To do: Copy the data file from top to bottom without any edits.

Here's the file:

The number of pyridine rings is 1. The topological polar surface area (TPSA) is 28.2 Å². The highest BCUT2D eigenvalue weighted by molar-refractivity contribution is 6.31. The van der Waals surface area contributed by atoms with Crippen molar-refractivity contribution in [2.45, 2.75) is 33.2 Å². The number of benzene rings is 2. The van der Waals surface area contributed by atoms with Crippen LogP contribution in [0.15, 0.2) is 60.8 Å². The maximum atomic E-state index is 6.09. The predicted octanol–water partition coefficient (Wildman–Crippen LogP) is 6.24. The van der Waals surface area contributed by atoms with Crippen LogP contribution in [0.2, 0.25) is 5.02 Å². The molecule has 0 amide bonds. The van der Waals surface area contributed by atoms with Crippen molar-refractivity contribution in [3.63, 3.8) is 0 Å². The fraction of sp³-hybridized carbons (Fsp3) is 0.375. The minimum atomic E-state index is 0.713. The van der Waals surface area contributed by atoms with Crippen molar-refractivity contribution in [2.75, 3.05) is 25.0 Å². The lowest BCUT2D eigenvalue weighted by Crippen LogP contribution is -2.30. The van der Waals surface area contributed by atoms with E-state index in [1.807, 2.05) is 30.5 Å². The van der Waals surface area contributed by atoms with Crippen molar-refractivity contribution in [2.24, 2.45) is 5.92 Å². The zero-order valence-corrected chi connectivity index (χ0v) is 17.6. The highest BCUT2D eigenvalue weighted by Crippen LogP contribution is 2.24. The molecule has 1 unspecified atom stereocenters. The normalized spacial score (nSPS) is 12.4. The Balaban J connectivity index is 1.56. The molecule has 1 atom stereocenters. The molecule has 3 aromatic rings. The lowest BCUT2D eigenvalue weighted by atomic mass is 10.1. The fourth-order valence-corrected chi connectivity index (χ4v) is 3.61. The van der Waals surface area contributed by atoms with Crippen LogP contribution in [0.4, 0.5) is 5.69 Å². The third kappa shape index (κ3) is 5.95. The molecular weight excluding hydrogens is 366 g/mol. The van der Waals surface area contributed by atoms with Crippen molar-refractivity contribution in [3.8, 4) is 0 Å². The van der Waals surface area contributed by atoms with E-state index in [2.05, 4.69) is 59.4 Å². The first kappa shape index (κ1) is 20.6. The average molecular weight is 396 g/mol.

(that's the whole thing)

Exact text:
The number of pyridine rings is 1. The topological polar surface area (TPSA) is 28.2 Å². The highest BCUT2D eigenvalue weighted by molar-refractivity contribution is 6.31. The van der Waals surface area contributed by atoms with Crippen molar-refractivity contribution in [2.45, 2.75) is 33.2 Å². The number of benzene rings is 2. The van der Waals surface area contributed by atoms with Crippen LogP contribution in [0.15, 0.2) is 60.8 Å². The maximum atomic E-state index is 6.09. The predicted octanol–water partition coefficient (Wildman–Crippen LogP) is 6.24. The van der Waals surface area contributed by atoms with Crippen LogP contribution in [0.2, 0.25) is 5.02 Å². The molecule has 0 amide bonds. The van der Waals surface area contributed by atoms with Crippen molar-refractivity contribution in [3.63, 3.8) is 0 Å². The fraction of sp³-hybridized carbons (Fsp3) is 0.375. The minimum atomic E-state index is 0.713. The van der Waals surface area contributed by atoms with Crippen molar-refractivity contribution in [2.75, 3.05) is 25.0 Å². The lowest BCUT2D eigenvalue weighted by Crippen LogP contribution is -2.30. The van der Waals surface area contributed by atoms with E-state index in [1.807, 2.05) is 30.5 Å². The van der Waals surface area contributed by atoms with Crippen molar-refractivity contribution in [2.24, 2.45) is 5.92 Å². The zero-order valence-corrected chi connectivity index (χ0v) is 17.6. The highest BCUT2D eigenvalue weighted by Crippen LogP contribution is 2.24. The molecule has 1 unspecified atom stereocenters. The normalized spacial score (nSPS) is 12.4. The Balaban J connectivity index is 1.56. The molecule has 1 atom stereocenters. The molecule has 3 aromatic rings. The lowest BCUT2D eigenvalue weighted by atomic mass is 10.1. The fourth-order valence-corrected chi connectivity index (χ4v) is 3.61. The van der Waals surface area contributed by atoms with Crippen LogP contribution in [0.4, 0.5) is 5.69 Å². The third kappa shape index (κ3) is 5.95. The molecular weight excluding hydrogens is 366 g/mol. The van der Waals surface area contributed by atoms with Crippen molar-refractivity contribution in [3.8, 4) is 0 Å². The van der Waals surface area contributed by atoms with E-state index in [2.05, 4.69) is 59.4 Å². The first kappa shape index (κ1) is 20.6. The average molecular weight is 396 g/mol.